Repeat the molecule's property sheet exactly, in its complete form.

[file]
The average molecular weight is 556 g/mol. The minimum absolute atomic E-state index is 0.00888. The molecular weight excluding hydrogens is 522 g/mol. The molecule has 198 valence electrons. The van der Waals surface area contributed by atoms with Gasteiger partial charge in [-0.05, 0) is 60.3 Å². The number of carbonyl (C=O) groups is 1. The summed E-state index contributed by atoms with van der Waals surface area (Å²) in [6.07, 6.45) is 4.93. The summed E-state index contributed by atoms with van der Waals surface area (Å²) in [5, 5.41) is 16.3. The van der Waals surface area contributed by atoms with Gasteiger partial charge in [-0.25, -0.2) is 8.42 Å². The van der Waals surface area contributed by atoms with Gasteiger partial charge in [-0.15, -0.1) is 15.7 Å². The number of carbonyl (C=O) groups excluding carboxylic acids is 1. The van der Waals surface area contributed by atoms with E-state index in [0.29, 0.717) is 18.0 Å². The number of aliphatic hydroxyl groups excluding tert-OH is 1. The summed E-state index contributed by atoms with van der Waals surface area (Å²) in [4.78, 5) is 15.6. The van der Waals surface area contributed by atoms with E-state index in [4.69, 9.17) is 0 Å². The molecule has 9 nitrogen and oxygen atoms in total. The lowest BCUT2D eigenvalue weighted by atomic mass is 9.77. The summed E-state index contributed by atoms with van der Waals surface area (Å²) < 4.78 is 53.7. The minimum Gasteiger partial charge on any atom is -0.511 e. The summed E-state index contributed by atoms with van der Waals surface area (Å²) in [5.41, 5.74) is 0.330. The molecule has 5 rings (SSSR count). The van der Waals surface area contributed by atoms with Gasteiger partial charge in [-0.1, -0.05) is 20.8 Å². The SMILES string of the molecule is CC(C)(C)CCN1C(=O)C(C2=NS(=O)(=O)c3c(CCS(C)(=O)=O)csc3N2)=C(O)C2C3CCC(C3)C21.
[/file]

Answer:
The average molecular weight is 556 g/mol. The minimum absolute atomic E-state index is 0.00888. The molecular weight excluding hydrogens is 522 g/mol. The molecule has 198 valence electrons. The van der Waals surface area contributed by atoms with Gasteiger partial charge in [-0.05, 0) is 60.3 Å². The number of carbonyl (C=O) groups is 1. The summed E-state index contributed by atoms with van der Waals surface area (Å²) in [6.07, 6.45) is 4.93. The summed E-state index contributed by atoms with van der Waals surface area (Å²) in [5, 5.41) is 16.3. The van der Waals surface area contributed by atoms with Gasteiger partial charge in [-0.25, -0.2) is 8.42 Å². The van der Waals surface area contributed by atoms with Gasteiger partial charge in [-0.15, -0.1) is 15.7 Å². The number of carbonyl (C=O) groups excluding carboxylic acids is 1. The van der Waals surface area contributed by atoms with E-state index in [0.29, 0.717) is 18.0 Å². The number of aliphatic hydroxyl groups excluding tert-OH is 1. The summed E-state index contributed by atoms with van der Waals surface area (Å²) in [4.78, 5) is 15.6. The van der Waals surface area contributed by atoms with E-state index in [4.69, 9.17) is 0 Å². The molecule has 9 nitrogen and oxygen atoms in total. The lowest BCUT2D eigenvalue weighted by atomic mass is 9.77. The summed E-state index contributed by atoms with van der Waals surface area (Å²) < 4.78 is 53.7. The minimum Gasteiger partial charge on any atom is -0.511 e. The summed E-state index contributed by atoms with van der Waals surface area (Å²) in [5.41, 5.74) is 0.330. The molecule has 5 rings (SSSR count). The van der Waals surface area contributed by atoms with Gasteiger partial charge in [-0.1, -0.05) is 20.8 Å². The SMILES string of the molecule is CC(C)(C)CCN1C(=O)C(C2=NS(=O)(=O)c3c(CCS(C)(=O)=O)csc3N2)=C(O)C2C3CCC(C3)C21.